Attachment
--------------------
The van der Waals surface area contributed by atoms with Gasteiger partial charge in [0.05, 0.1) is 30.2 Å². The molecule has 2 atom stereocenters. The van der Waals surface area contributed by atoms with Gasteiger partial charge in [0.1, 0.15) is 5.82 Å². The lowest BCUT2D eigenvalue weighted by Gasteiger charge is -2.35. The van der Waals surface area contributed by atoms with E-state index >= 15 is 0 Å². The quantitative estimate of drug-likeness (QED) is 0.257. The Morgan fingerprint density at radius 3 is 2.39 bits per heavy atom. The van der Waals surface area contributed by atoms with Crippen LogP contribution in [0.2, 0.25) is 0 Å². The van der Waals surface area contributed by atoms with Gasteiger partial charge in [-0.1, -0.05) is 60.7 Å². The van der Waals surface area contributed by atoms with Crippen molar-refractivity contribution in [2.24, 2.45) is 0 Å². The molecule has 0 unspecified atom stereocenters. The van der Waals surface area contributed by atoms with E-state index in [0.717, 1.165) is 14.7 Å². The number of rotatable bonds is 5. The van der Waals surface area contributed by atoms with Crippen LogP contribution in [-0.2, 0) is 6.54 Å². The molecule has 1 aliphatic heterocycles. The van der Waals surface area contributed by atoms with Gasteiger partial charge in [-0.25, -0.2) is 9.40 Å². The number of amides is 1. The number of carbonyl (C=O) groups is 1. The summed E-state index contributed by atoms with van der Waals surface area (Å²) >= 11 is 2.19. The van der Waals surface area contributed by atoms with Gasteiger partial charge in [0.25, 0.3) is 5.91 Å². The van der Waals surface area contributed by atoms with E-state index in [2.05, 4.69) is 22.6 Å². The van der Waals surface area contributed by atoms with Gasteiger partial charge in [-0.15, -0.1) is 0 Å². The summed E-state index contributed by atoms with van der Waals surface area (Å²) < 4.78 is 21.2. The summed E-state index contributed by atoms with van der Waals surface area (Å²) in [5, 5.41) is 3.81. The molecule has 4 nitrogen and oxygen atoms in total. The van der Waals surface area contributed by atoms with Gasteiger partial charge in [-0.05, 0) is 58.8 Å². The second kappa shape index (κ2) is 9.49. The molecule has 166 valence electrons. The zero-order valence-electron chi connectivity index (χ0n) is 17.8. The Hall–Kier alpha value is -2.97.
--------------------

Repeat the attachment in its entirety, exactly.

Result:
The van der Waals surface area contributed by atoms with Gasteiger partial charge in [0.05, 0.1) is 30.2 Å². The molecule has 2 atom stereocenters. The van der Waals surface area contributed by atoms with Gasteiger partial charge in [0.1, 0.15) is 5.82 Å². The lowest BCUT2D eigenvalue weighted by Gasteiger charge is -2.35. The van der Waals surface area contributed by atoms with E-state index >= 15 is 0 Å². The quantitative estimate of drug-likeness (QED) is 0.257. The Morgan fingerprint density at radius 3 is 2.39 bits per heavy atom. The van der Waals surface area contributed by atoms with Crippen LogP contribution in [0.2, 0.25) is 0 Å². The van der Waals surface area contributed by atoms with Gasteiger partial charge in [-0.1, -0.05) is 60.7 Å². The van der Waals surface area contributed by atoms with Crippen molar-refractivity contribution in [2.24, 2.45) is 0 Å². The molecule has 0 unspecified atom stereocenters. The van der Waals surface area contributed by atoms with E-state index in [0.717, 1.165) is 14.7 Å². The number of rotatable bonds is 5. The van der Waals surface area contributed by atoms with Crippen LogP contribution in [-0.2, 0) is 6.54 Å². The molecule has 1 aliphatic heterocycles. The van der Waals surface area contributed by atoms with Gasteiger partial charge in [-0.25, -0.2) is 9.40 Å². The number of amides is 1. The number of carbonyl (C=O) groups is 1. The summed E-state index contributed by atoms with van der Waals surface area (Å²) >= 11 is 2.19. The van der Waals surface area contributed by atoms with Gasteiger partial charge in [0.25, 0.3) is 5.91 Å². The van der Waals surface area contributed by atoms with E-state index in [2.05, 4.69) is 22.6 Å². The van der Waals surface area contributed by atoms with Gasteiger partial charge in [-0.15, -0.1) is 0 Å². The summed E-state index contributed by atoms with van der Waals surface area (Å²) < 4.78 is 21.2. The summed E-state index contributed by atoms with van der Waals surface area (Å²) in [5, 5.41) is 3.81. The molecule has 4 nitrogen and oxygen atoms in total. The van der Waals surface area contributed by atoms with Gasteiger partial charge in [-0.05, 0) is 58.8 Å². The second kappa shape index (κ2) is 9.49. The molecule has 166 valence electrons. The zero-order valence-electron chi connectivity index (χ0n) is 17.8. The Hall–Kier alpha value is -2.97.